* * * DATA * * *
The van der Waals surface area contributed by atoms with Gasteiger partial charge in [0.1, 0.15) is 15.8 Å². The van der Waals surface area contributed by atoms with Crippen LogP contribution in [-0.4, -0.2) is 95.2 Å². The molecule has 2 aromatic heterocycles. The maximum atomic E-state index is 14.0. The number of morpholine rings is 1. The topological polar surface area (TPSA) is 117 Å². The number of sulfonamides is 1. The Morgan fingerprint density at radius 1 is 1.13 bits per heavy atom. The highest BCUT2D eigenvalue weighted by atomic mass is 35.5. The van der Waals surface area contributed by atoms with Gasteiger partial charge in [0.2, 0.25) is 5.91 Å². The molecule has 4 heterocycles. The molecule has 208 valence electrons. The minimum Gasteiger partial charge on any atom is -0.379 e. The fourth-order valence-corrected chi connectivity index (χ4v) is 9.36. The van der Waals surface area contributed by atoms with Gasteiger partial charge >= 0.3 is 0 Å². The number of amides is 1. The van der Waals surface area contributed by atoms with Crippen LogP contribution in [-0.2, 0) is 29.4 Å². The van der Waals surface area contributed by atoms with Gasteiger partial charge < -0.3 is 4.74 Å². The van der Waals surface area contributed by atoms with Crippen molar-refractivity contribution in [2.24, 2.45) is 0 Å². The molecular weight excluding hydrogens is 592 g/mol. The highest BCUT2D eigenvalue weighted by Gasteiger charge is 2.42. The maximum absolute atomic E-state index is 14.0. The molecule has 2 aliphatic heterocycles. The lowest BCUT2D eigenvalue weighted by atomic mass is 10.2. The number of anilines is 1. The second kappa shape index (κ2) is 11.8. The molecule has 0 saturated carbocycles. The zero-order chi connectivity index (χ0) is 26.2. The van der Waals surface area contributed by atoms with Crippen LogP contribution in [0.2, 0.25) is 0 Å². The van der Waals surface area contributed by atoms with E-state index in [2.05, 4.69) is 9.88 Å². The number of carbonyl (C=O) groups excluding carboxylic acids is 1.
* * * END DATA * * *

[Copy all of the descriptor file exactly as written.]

The van der Waals surface area contributed by atoms with Gasteiger partial charge in [0.1, 0.15) is 15.8 Å². The van der Waals surface area contributed by atoms with Crippen LogP contribution in [-0.4, -0.2) is 95.2 Å². The molecule has 2 aromatic heterocycles. The maximum atomic E-state index is 14.0. The number of morpholine rings is 1. The topological polar surface area (TPSA) is 117 Å². The number of sulfonamides is 1. The Morgan fingerprint density at radius 1 is 1.13 bits per heavy atom. The highest BCUT2D eigenvalue weighted by atomic mass is 35.5. The van der Waals surface area contributed by atoms with Gasteiger partial charge in [0.2, 0.25) is 5.91 Å². The molecule has 4 heterocycles. The molecule has 208 valence electrons. The minimum Gasteiger partial charge on any atom is -0.379 e. The fourth-order valence-corrected chi connectivity index (χ4v) is 9.36. The van der Waals surface area contributed by atoms with Gasteiger partial charge >= 0.3 is 0 Å². The number of amides is 1. The van der Waals surface area contributed by atoms with Crippen LogP contribution in [-0.2, 0) is 29.4 Å². The van der Waals surface area contributed by atoms with Gasteiger partial charge < -0.3 is 4.74 Å². The van der Waals surface area contributed by atoms with Crippen molar-refractivity contribution in [2.24, 2.45) is 0 Å². The molecular weight excluding hydrogens is 592 g/mol. The highest BCUT2D eigenvalue weighted by Gasteiger charge is 2.42. The maximum absolute atomic E-state index is 14.0. The molecule has 2 aliphatic heterocycles. The lowest BCUT2D eigenvalue weighted by atomic mass is 10.2. The number of anilines is 1. The second kappa shape index (κ2) is 11.8. The molecule has 0 saturated carbocycles. The zero-order chi connectivity index (χ0) is 26.2. The van der Waals surface area contributed by atoms with Crippen LogP contribution in [0.2, 0.25) is 0 Å². The van der Waals surface area contributed by atoms with E-state index in [2.05, 4.69) is 9.88 Å². The number of carbonyl (C=O) groups excluding carboxylic acids is 1.